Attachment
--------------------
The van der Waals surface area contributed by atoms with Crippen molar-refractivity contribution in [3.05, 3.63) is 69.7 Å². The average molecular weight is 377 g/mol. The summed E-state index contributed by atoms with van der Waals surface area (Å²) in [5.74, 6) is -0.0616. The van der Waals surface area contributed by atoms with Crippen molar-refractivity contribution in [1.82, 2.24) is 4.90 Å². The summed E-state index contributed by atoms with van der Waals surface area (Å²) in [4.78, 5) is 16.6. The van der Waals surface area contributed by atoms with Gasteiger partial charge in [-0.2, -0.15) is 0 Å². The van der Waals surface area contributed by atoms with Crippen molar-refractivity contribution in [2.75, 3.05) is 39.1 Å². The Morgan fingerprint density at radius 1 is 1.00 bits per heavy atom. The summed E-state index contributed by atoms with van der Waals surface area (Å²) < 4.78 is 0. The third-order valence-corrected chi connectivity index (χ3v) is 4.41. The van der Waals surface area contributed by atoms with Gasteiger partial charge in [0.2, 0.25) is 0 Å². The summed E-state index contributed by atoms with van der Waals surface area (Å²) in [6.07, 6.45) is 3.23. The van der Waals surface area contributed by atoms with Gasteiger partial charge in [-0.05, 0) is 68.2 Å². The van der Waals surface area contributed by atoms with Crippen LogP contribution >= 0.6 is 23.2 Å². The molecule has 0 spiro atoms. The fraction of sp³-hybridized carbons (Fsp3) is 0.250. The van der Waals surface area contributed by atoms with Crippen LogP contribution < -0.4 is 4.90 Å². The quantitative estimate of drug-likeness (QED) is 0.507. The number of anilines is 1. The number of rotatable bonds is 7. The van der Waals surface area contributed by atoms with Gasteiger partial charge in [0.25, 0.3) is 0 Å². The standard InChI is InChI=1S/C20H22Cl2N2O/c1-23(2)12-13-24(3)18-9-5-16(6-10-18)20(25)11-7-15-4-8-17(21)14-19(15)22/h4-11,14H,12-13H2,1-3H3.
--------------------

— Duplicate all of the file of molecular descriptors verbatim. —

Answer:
The van der Waals surface area contributed by atoms with Crippen molar-refractivity contribution in [3.05, 3.63) is 69.7 Å². The average molecular weight is 377 g/mol. The summed E-state index contributed by atoms with van der Waals surface area (Å²) in [5.74, 6) is -0.0616. The van der Waals surface area contributed by atoms with Crippen molar-refractivity contribution in [1.82, 2.24) is 4.90 Å². The summed E-state index contributed by atoms with van der Waals surface area (Å²) in [4.78, 5) is 16.6. The van der Waals surface area contributed by atoms with Gasteiger partial charge in [-0.2, -0.15) is 0 Å². The van der Waals surface area contributed by atoms with Crippen molar-refractivity contribution in [2.75, 3.05) is 39.1 Å². The Morgan fingerprint density at radius 1 is 1.00 bits per heavy atom. The summed E-state index contributed by atoms with van der Waals surface area (Å²) < 4.78 is 0. The third-order valence-corrected chi connectivity index (χ3v) is 4.41. The van der Waals surface area contributed by atoms with Gasteiger partial charge in [0.2, 0.25) is 0 Å². The summed E-state index contributed by atoms with van der Waals surface area (Å²) in [6.07, 6.45) is 3.23. The van der Waals surface area contributed by atoms with Gasteiger partial charge in [-0.05, 0) is 68.2 Å². The van der Waals surface area contributed by atoms with Crippen LogP contribution >= 0.6 is 23.2 Å². The molecule has 0 spiro atoms. The fraction of sp³-hybridized carbons (Fsp3) is 0.250. The van der Waals surface area contributed by atoms with Crippen LogP contribution < -0.4 is 4.90 Å². The quantitative estimate of drug-likeness (QED) is 0.507. The number of anilines is 1. The number of rotatable bonds is 7. The van der Waals surface area contributed by atoms with Gasteiger partial charge in [0.25, 0.3) is 0 Å². The standard InChI is InChI=1S/C20H22Cl2N2O/c1-23(2)12-13-24(3)18-9-5-16(6-10-18)20(25)11-7-15-4-8-17(21)14-19(15)22/h4-11,14H,12-13H2,1-3H3.